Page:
Lagos and a Life on the Edge

  • Emmanuel Akinwotu
  • 1 month ago

The first edition of the Lagos Biennial art exhibition, titled “Living on the Edge”, is a deftly created, poignant exhibition. Sharing its title with the 2012 project of Mozambican artist Mário Macilau, exploring the geographical, spiritual, and psychological ramifications of 'living on the edge', it is pointed to the politics of space, commodity and governance in Lagos and Nigeria.

The biennial features works from over 40 artists from Nigeria and over 20 other countries, the majority of which were self-funded.

It is set in one of a number of large, disused railway sheds, abandoned for decades and owned by the government’s National Railway Corporation. It is currently maintained by Legacy, a historical interest group promoting cultural monuments.

Chickens and dogs belonging to squatters and families who've made the compound their home in the decades of inactivity shuttle and stray between and over artwork and installations.

The tops of photographs, such as in the series Bits of Borno by Fati Abubakar, of children who've lived through the Boko Haram insurgency, are stuck on the train carriage windows, so that the drift through the shed make the images feel like an extension of the greenery bristling in and around the open space.

The exhibitions are placed partly with discretion, set to fit seamlessly into a space where the art is not always obvious.

An eeriness and, despite several exhibits, emptiness, dim in places, exposed to the surrounding light in others, give the sense that one is searching for the artwork. Adeola Olagunju's Navigating a Dark Space abstracted images of women holding candles, and appearing in light, hung in the windows, with graffiti sprayed on the walls in between is an example of a piece which relies on the light for a quality that is sensual and moving.

According to Folakunle Oshun, the founder and artistic creator of the biennial, the setting is central to the exhibition's theme. “The space fits with what we are trying to say. Living on the edge is about life in Lagos and about the people who've lived in this space, so that their lives are actually a part of it.”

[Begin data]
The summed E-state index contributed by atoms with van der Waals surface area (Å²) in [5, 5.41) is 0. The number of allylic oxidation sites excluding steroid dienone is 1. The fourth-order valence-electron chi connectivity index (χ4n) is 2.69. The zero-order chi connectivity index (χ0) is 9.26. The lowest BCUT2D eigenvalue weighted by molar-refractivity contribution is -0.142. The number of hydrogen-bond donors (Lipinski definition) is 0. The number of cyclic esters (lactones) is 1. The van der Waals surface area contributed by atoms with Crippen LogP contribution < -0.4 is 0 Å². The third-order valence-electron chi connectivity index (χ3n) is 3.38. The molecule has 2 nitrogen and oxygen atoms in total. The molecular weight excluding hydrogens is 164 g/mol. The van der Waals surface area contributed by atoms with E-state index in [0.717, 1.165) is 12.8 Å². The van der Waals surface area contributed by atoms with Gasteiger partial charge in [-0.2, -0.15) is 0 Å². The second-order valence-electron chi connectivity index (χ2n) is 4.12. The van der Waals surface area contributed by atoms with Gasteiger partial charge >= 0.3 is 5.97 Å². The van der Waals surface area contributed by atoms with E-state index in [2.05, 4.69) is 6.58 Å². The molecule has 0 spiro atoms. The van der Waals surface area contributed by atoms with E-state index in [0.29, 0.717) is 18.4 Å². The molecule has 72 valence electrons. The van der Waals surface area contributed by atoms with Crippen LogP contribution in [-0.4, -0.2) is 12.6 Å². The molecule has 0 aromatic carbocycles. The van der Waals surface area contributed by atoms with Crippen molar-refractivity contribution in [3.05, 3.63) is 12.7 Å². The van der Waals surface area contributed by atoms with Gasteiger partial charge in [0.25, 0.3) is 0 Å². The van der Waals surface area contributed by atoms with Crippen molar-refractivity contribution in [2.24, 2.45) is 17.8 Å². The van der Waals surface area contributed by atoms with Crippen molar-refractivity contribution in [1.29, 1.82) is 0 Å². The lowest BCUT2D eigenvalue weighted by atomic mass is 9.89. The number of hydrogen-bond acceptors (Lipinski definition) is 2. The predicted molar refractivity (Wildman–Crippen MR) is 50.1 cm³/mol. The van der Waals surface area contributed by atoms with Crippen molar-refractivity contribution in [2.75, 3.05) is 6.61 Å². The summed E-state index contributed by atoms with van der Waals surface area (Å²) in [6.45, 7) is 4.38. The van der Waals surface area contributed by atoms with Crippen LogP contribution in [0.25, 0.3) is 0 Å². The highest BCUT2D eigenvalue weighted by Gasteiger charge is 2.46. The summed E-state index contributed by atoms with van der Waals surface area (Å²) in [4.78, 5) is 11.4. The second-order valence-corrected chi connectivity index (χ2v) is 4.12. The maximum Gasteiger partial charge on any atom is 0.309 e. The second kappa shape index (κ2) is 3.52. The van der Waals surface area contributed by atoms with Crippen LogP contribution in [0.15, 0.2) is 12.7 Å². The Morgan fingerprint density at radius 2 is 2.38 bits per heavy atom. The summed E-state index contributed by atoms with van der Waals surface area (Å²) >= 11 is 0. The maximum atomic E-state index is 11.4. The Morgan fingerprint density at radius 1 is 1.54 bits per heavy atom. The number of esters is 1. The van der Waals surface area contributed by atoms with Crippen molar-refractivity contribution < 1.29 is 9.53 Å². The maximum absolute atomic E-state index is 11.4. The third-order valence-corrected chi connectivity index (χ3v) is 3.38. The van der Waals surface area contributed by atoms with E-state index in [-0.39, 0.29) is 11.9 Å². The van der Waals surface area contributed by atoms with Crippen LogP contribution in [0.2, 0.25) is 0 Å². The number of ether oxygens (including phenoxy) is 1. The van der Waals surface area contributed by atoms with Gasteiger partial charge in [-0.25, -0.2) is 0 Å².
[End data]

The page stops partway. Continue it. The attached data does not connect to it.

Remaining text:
In the last few years there has been a strengthening of an art industry with fairs, galleries and shows growing in number and prominence. Seeing art has become a stand-alone fixture of Lagos's cultural life.

Biennials are held all over the world but we wanted to make this one have the character of the space we were using and feel linked to Lagos and what happens here.”

The exhibition's setting, attracting close to two thousand visitors, is emblematic of life on the edge in Africa's most populous city.

The vast, quiet, abandoned railway compound, owned by the Nigeria Railway Corporation, had been out of use since the 1980's. Legacy, a historical and environmental interest group founded in 1995 that campaigns for and looks after historical and abandoned buildings, have kept and maintained much of the huge compound.

Dozens of families that lived there, many of whom had helped and worked with the organisers to make the space fit for the biennial, and whom Oshun had understood would be allowed to stay, were evicted by the police on behalf of the Railway Corporation.

It is really sad they were made to leave,” he explained. “We fought for it not to happen, but we couldn't stop it.”

According to reports, the remaining families have been given a few months to leave the site. Their eviction in Lagos, where millions of people live in informal housing settlements – and routinely threatened with eviction – are priced out by expensive rents, has a sadly fitting prescience to the biennial's theme.

Akete Art Foundation, the artist collective of 5 including Oshun that coordinated with Legacy to host the first biennial, have the backing of the state government but received no funding, working in a hugely difficult economic climate for art funding to establish the exhibition.

There have been difficulties and practical issues,” Oshun says. “But in terms of the reaction, the response from people has been overwhelming.”

The Biennial runs until 22 November.


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